Back in November 2013 he and three colleagues wrote an open letter to us nuclear opponents urging us to reconsider nuclear power. It’s worth going back and reading some of that letter.

“As climate and energy scientists concerned with global climate change, we are writing to urge you to advocate the development and deployment of safer nuclear energy systems,” the letter began. It added, “We call on your organization to support the development and deployment of safer nuclear power systems as a practical means of addressing the climate change problem.” And: “We understand that today’s nuclear plants are far from perfect. Fortunately, passive safety systems and other advances can make new plants much safer.”

Note the emphasis: Hansen is clearly talking about “safer” nuclear reactors. To be precise, he was seeking environmentalist support for development and deployment of Generation IV reactors. Which, to date, do not exist.

NIRS and Civil Society Institute organized a response, signed by 300+ organizations, to Hansen’s letter explaining our continued opposition to nuclear power as a climate response and calling for a public debate on the issue. We never received a reply.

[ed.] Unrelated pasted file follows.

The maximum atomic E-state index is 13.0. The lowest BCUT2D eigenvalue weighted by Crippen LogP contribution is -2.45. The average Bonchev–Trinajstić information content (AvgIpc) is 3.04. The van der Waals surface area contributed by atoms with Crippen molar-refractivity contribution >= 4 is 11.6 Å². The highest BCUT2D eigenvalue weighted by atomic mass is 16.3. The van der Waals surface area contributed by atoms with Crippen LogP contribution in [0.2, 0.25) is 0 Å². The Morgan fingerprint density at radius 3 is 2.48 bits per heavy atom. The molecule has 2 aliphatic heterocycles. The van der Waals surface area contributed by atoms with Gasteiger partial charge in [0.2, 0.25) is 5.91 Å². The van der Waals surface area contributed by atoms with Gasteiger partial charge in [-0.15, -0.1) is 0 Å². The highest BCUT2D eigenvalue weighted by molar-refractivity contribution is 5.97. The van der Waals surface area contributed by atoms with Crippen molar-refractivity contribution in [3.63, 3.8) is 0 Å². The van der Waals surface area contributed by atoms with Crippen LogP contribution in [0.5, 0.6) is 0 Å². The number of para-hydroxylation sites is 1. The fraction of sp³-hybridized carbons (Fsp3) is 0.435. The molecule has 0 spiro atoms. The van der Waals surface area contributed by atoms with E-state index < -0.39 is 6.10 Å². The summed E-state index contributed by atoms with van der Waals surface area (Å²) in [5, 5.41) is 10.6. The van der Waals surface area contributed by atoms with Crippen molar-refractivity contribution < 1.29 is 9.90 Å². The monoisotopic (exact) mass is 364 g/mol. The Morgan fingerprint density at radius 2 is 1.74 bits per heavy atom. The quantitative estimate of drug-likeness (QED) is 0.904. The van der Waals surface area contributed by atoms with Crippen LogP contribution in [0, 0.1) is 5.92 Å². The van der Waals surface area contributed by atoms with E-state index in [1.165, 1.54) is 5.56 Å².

Now jump ahead to December 2015, just four months ago. Shortly before the Paris COP 21 climate talks, Hansen et. al. issued a new missive: “Nuclear power, particularly next-generation nuclear power with a closed fuel cycle (where spent fuel is reprocessed), is uniquely scalable, and environmentally advantageous. Over the past 50 years, nuclear power stations – by offsetting fossil fuel combustion – have avoided the emission of an estimated 60bn tonnes of carbon dioxide. Nuclear energy can power whole civilizations, and produce waste streams that are trivial compared to the waste produced by fossil fuel combustion. There are technical means to dispose of this small amount of waste safely. However, nuclear does pose unique safety and proliferation concerns that must be addressed with strong and binding international standards and safeguards. Most importantly for climate, nuclear produces no CO2 during power generation.”